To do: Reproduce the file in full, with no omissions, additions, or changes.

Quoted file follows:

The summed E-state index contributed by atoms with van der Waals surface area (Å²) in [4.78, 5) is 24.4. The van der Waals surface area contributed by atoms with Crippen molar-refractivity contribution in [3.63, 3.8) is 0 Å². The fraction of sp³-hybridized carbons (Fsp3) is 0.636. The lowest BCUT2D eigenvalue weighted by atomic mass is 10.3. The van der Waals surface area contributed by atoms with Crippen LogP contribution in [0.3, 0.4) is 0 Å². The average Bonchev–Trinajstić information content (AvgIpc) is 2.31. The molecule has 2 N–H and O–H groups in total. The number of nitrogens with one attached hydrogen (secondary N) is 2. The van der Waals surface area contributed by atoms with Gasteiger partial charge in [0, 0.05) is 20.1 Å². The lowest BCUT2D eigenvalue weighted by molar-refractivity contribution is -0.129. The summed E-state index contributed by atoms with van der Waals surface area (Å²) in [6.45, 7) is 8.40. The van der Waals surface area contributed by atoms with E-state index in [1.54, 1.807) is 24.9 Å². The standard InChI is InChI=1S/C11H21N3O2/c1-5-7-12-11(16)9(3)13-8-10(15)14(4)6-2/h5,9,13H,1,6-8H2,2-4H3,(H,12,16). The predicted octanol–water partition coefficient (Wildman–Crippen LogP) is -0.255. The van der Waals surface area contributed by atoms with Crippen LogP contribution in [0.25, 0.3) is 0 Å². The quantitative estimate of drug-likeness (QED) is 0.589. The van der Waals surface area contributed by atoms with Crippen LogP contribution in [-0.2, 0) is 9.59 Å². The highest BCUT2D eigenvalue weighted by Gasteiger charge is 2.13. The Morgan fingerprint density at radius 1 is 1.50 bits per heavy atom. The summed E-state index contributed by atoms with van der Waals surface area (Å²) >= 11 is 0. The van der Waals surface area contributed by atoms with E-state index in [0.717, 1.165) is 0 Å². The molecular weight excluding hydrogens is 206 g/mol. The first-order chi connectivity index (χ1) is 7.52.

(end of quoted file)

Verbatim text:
The summed E-state index contributed by atoms with van der Waals surface area (Å²) in [4.78, 5) is 24.4. The van der Waals surface area contributed by atoms with Crippen molar-refractivity contribution in [3.63, 3.8) is 0 Å². The fraction of sp³-hybridized carbons (Fsp3) is 0.636. The lowest BCUT2D eigenvalue weighted by atomic mass is 10.3. The van der Waals surface area contributed by atoms with Crippen LogP contribution in [0.3, 0.4) is 0 Å². The average Bonchev–Trinajstić information content (AvgIpc) is 2.31. The molecule has 2 N–H and O–H groups in total. The number of nitrogens with one attached hydrogen (secondary N) is 2. The van der Waals surface area contributed by atoms with Gasteiger partial charge in [0, 0.05) is 20.1 Å². The lowest BCUT2D eigenvalue weighted by molar-refractivity contribution is -0.129. The summed E-state index contributed by atoms with van der Waals surface area (Å²) in [6.45, 7) is 8.40. The van der Waals surface area contributed by atoms with E-state index in [1.54, 1.807) is 24.9 Å². The standard InChI is InChI=1S/C11H21N3O2/c1-5-7-12-11(16)9(3)13-8-10(15)14(4)6-2/h5,9,13H,1,6-8H2,2-4H3,(H,12,16). The predicted octanol–water partition coefficient (Wildman–Crippen LogP) is -0.255. The van der Waals surface area contributed by atoms with Crippen LogP contribution in [0.25, 0.3) is 0 Å². The quantitative estimate of drug-likeness (QED) is 0.589. The van der Waals surface area contributed by atoms with Crippen LogP contribution in [-0.2, 0) is 9.59 Å². The highest BCUT2D eigenvalue weighted by Gasteiger charge is 2.13. The Morgan fingerprint density at radius 1 is 1.50 bits per heavy atom. The summed E-state index contributed by atoms with van der Waals surface area (Å²) >= 11 is 0. The van der Waals surface area contributed by atoms with E-state index in [0.717, 1.165) is 0 Å². The molecular weight excluding hydrogens is 206 g/mol. The first-order chi connectivity index (χ1) is 7.52.